19:45 December 20, 2010 by catjones
Can it calculate the effort to remove 5 inches of snow from a runway?
19:47 December 20, 2010 by Kayak
This news(?) fits well with the lack of professional comprehension in Germany for computing. The €83-million idea?; "Big means better."

Wow, that's an original thought (Sarcasm).

Will they integrate it into German non-export industries? No. Does Science belong to anyone? No. I reckon that the Machine-makers can't wait to fill-out the paper forms to get access to this beauty.

The (peta)flop is here. "Sir, would you like that with an original idea or a coke?"

It's made by IBM. This place inherits the future!

- Prufrock, I need you!
20:15 December 20, 2010 by Fatz Lewinski
Jeez, you guys are tight! Well I just thought it a mildly interesting article - really didn't stir any emotions in me at all.
21:21 December 20, 2010 by Celeon
It should be mentioned that 3 petaflops is the theoretical maximum performance of this computer. But it will never run at that speed.

For comparison , the currently fastest computer in the world is the chinese Tianhe-1A which runs at 2,56 petaflops. SuperMUC will propably not even operate at 2 petaflops.

Tianhe-1A has a theoretical max speed is 4.6 petaflops hence its regarded the fastest.
21:25 December 20, 2010 by DonH
I'm with catjones. Can it help clear up the paltry amounts of snow from Europe's runways? We live in NY and we're scratching our heads over how such small amounts of snow can bring several countries to a standstill. Also, I'll bet you can play a hell of a game of solitaire on this computer...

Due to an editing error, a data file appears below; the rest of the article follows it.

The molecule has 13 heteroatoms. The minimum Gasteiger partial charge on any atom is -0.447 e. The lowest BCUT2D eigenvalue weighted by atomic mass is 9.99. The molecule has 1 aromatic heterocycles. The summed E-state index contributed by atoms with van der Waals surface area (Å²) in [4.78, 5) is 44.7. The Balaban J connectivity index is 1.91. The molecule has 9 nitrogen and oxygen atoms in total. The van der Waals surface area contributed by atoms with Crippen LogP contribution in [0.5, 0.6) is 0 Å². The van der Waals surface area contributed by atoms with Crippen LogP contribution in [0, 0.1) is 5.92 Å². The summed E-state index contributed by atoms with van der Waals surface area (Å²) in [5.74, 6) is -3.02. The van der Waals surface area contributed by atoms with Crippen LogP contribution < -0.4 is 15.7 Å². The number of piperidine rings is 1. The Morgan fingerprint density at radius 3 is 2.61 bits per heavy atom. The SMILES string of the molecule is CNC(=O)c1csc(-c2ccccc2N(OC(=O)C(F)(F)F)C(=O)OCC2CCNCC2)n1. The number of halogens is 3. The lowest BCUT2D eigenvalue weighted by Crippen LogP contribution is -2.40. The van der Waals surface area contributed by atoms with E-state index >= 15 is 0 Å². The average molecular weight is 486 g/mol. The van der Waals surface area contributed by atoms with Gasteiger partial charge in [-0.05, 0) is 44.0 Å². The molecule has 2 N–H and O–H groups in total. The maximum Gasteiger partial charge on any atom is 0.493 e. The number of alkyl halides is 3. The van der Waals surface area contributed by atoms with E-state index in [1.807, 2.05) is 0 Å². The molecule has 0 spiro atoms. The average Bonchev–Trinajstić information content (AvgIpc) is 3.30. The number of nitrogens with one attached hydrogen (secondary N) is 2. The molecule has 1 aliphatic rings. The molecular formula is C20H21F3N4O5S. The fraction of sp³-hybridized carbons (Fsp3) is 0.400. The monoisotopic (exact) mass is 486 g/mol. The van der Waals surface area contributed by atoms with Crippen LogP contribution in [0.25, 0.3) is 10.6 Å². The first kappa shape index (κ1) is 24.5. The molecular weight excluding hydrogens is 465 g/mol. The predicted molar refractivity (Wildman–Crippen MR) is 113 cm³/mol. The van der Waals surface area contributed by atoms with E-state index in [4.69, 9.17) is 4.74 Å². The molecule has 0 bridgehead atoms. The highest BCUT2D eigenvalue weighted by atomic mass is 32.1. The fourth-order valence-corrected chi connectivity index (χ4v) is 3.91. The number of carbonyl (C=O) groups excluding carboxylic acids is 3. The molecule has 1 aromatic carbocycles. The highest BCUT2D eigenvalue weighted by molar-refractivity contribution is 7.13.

23:06 December 20, 2010 by bill35
Come on guys,I admire what Germany are doing with their research centers,scientest and educations It's been protected and they are sepnding more for developments what is worrisome is what happened in UK .

08:50 December 21, 2010 by jamano
you guys don't know what you are talking about. And can't see further that your noses. And haven't heard about world community grid projects and how they benefit poor souls like yours. you make me lose faith in mankind.
09:19 December 21, 2010 by Kayak
I reckon that I can see around 16000 kilometres beyond my nose, thanks jamano.

Would you like to expand on your comment? Tell us what you're on about, please!

Computing is not an export industry here in Germany. IT's success undermines many of the technolgies that preceded it (construction, printing, book-binding, publishing,...)

I work in the building-construction business here in Germany. It so happens that the construction industry is strongly based on its traditions here and it's not by its nature an export industry.

I'm speaking from a position of 20 years experience. A time when computing technology has radically changed my work BUT only outside of Germany. Here it's like the 1980s all over again!
12:17 December 21, 2010 by auniquecorn
Thanks Catjones, I just spit my coffee all over my keyboard.
13:20 December 21, 2010 by jamano
Kayak, I see absolute no good point for your carcasm here.

The news is good and you shouldn't be so negative about everything.

You might be right about many of the things you write but as active Boinc contributor I admire MUC's desicion to invest in such super PC.
17:04 December 21, 2010 by Johnne
Munich is unique :--))
17:23 December 21, 2010 by Kayak
"car-casm" --- An interesting slip/typo given my comment the priority on export-industries in DE.

@jamano; Thanks for the directive but we're all adults here.

@Johnne; I agree.

As for me, the scientific uses of SuperMUC are not in dispute.

My sarcasm-free point still stands; Germany follows in the world of computing.

Would anyone like to dispute that?
17:05 December 23, 2010 by xx.weirich.xx
Sweet... when will they be releasing computers like this at a reasonable price to the general public? XD
13:48 December 24, 2010 by paulinajtking
I reckon the germans will get nowhere fast with this 'Artificially inseminated intelligence'. It all adds up. After all, a bad workman always blames his tools.
09:49 December 25, 2010 by Hughston
Some scientist always wants a faster computer, but maybe he should just think harder. This was probably a big waste of money.
19:16 December 30, 2010 by bailey550
Gotta love it--takes 2 months to get internet from Telekom in Berlin but Munich has a super computer!